A Human Victory
Natarajan, for his part, represented humans exceedingly well. Rather than immediately argue his position, he started by closing the gap between the two sides—a smart tactic that challenges the opponent to find increasingly subtle arguments to support her side, which Debater faltered at.
He also made the point that due to limited resources, subsidizing preschools is not the best investment—something that Debater relatively ignored, but resonated with the audience.
In the end, Natarajan won. But Debater took the crown as the side that better enriched the audience’s knowledge, the goal that IBM Research set out with.
Natarajan grasped the utility of his opponent immediately. “What really struck me is the potential value of Project Debater when synthesized with a human being and the amount of knowledge that it’s able to grasp…and more importantly, to contextualize and place it as this information tells us this, which I found to be really useful,” he said.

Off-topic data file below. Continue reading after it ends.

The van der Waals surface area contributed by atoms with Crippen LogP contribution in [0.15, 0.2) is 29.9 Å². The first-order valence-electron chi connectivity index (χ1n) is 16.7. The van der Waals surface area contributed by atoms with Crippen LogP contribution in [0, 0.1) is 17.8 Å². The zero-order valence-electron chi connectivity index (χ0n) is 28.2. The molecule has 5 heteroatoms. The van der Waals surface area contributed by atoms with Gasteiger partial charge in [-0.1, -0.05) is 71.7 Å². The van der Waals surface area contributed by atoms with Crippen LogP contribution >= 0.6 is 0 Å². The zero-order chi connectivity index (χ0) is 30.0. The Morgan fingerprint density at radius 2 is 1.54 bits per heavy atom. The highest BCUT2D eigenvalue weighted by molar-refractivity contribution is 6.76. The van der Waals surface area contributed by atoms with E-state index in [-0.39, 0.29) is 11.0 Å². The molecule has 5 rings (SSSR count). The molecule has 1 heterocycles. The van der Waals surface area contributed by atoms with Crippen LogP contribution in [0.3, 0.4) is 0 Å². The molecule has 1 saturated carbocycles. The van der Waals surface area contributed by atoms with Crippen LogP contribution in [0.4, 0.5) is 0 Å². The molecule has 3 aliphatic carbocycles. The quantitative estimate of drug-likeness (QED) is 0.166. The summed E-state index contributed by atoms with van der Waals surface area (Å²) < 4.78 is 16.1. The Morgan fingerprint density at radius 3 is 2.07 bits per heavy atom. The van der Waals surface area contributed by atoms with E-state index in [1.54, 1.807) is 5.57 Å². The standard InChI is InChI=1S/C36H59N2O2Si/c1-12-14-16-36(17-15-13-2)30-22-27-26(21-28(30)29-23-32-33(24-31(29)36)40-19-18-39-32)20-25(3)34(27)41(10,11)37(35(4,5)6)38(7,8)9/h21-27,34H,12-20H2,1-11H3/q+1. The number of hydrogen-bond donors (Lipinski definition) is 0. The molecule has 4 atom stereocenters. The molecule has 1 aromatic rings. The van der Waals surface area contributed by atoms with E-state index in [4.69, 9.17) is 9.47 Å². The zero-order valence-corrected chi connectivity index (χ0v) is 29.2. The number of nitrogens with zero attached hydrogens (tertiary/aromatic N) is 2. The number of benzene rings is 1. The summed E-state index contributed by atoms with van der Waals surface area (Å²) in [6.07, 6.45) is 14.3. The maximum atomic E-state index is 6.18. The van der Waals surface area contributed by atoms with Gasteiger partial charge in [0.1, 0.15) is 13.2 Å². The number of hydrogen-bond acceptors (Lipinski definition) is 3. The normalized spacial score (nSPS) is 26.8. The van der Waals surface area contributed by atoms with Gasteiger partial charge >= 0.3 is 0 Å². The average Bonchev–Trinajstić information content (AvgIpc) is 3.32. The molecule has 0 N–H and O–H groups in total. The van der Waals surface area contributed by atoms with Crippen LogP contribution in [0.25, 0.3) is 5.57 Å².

In a way, Debater follows IBM’s philosophy of constructing a man plus machine future, one in which AI augments and supports rather than succeeds us humans. IBM is next working on commercializing Debater’s core system for business ventures, for example, helping journalists or even governments explain contested issues—for which there isn’t necessarily a right or wrong—and thus making the public better informed. Unlike most AI, Debater can grasp the messiness of the real world, rather than games or toy problems. “We are going out of the comfort zone of AI into territory which is more gray,” said project leader Noam Slonim.
Of course, the prospect of the technology contributing to the fake news epidemic, similar to OpenAI’s text generator, looms over the future. But showcasing Debater’s skill in public may be a right step towards transparency.
As Donvan pithily concluded, “Regardless, we made history tonight.”
Image Credit: IBM Research